Rewriting software from scratch, a lesson learned from Mac OSX 10.10.4’s discoveryd

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Mattias Geniar, July 05, 2015

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I’ve been struggling with slow logins when on an active directory domain on my Mac. I’ve tried pretty much everything, but nothing really seems to solve it permanently. I’ve sort of become accustomed to the problem, accepting it as-is.

But I’m hoping the Mac OSX 10.10.4 update that was just released will resolve this for me, at last.

Most of the internet agrees that the introduction of discoveryd in Mac OSX has been a failure. It was meant to replace a very old DNS resolving tool called mDNSResponder, but it never lived up to the expectation.

As a Mac user, I had never experienced problems with the “old” mDNSResponder. There may have been a few edge-cases I was unaware of, sure. But to me, it just seemed to work. Before Mac OSX 10.10, I never experienced any of the declining software quality concerns others had raised.

Now enter Mac OSX 10.10. Apple completely rewrote the mDNSResponder and replaced it with discoveryd. From the ground up.

Here’s a processlist of Mac OSX 10.10.3.

$  ps -ef | grep discoveryd
   65    74  Fri10am /usr/libexec/discoveryd --udsocket standard --loglevel Basic --logclass Everything --logto asl
    0   274  Fri10am /usr/libexec/discoveryd_helper --loglevel Detailed --logclass Everything --logto asl

Before 10.10, and now back with the release of 10.10.4, mDNSResolver is running.

$ ps -ef | grep mDNS
   65    91     1   0 12:43pm ??         0:00.44 /usr/sbin/mDNSResponder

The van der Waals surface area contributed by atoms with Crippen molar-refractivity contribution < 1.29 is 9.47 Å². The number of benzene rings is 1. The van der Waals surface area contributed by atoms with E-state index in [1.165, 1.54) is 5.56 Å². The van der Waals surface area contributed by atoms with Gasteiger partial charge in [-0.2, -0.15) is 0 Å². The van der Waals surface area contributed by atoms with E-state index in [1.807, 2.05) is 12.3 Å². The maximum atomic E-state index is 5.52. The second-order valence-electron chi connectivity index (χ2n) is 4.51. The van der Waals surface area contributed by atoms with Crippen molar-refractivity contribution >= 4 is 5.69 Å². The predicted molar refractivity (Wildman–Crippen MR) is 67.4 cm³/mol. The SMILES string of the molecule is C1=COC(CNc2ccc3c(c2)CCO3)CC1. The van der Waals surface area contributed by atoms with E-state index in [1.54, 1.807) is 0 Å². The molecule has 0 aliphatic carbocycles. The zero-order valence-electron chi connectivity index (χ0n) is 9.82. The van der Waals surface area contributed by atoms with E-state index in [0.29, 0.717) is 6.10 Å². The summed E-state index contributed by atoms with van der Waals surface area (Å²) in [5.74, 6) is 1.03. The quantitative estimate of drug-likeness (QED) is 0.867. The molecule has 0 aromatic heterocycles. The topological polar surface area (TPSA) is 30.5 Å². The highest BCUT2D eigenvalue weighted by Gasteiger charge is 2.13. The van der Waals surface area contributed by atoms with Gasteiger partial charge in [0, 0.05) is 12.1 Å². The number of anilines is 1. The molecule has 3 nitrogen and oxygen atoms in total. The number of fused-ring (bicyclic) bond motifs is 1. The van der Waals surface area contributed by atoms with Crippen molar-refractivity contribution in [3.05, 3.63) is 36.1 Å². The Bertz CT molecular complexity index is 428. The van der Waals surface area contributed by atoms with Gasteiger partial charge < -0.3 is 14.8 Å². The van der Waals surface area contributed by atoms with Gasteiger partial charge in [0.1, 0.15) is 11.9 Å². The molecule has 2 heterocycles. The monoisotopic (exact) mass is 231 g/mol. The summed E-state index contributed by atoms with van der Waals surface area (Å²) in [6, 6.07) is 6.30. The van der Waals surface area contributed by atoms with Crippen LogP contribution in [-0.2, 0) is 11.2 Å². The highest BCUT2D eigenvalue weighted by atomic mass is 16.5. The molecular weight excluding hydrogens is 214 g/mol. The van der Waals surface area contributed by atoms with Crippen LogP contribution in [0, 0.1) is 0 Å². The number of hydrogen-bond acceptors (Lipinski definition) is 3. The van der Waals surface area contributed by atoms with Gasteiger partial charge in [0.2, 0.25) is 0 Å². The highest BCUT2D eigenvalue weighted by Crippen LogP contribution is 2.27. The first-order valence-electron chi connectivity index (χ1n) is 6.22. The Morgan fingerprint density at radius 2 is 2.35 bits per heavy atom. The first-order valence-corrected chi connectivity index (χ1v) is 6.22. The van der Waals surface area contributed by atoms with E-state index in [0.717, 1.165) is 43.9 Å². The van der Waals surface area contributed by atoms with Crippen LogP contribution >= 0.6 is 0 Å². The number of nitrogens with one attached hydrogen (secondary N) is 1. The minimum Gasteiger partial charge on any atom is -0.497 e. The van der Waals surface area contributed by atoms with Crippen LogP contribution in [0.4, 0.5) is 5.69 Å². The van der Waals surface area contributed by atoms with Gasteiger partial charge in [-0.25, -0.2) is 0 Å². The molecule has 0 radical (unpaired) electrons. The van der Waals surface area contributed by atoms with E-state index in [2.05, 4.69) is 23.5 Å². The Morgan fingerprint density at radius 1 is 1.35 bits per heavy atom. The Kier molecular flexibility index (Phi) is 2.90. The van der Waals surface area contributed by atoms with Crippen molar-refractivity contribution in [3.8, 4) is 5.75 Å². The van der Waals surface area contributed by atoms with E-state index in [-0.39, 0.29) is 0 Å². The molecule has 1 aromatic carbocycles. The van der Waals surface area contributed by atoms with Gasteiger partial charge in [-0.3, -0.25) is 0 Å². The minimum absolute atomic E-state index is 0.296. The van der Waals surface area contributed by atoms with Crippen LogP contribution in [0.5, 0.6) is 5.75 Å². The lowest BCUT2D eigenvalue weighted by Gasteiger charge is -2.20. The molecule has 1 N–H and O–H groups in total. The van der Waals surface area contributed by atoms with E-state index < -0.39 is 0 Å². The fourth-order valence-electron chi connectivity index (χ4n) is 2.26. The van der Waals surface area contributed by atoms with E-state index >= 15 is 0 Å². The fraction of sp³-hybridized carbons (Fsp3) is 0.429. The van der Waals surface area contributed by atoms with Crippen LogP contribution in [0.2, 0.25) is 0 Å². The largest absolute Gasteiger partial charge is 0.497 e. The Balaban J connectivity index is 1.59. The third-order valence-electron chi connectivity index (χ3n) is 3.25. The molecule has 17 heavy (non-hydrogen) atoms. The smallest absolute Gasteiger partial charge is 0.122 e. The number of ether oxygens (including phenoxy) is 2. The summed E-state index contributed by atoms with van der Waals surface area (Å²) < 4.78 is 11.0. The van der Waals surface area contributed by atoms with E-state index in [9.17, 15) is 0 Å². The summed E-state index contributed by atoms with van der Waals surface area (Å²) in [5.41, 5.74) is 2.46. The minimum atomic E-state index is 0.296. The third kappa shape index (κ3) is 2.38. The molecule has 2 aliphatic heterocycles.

Ars Technica has a pretty good summary of the supposed reasons for the rewrite and the gotcha’s, this in particular.

As of OS X 10.10, mDNSResponder has been replaced by discoveryd. Curiously, discoveryd is (re)written in C++, not exactly one of Apple’s favorite languages.


Why DNS in OS X 10.10 is broken, and what you can do to fix it

Apple’s move here deserves a repeat of what Joel on Software has been preaching for a very long time.

There’s a subtle reason that programmers always want to throw away the code and start over. The reason is that they think the old code is a mess. And here is the interesting observation: they are probably wrong. The reason that they think the old code is a mess is because of a cardinal, fundamental law of programming:

It’s harder to read code than to write it.

Things You Should Never Do, Part I

Since to the outside world, there didn’t seem to be any reason to replace mDNSResponder, the move must have come from the inside. Engineers wanting to replace ageing software with something new.

In particular, Joel’s 15 year old blogpost (!!) notes that rewriting software always destroys some of the gathered knowledge: years of bug fixing and feature adding.

When you throw away code and start from scratch, you are throwing away all that knowledge. All those collected bug fixes. Years of programming work.

There are very legit reasons to rewrite software as well. But whenever I’m thinking of rewriting something from scratch, I hope I remember Joel’s words and Apple’s fiasco.



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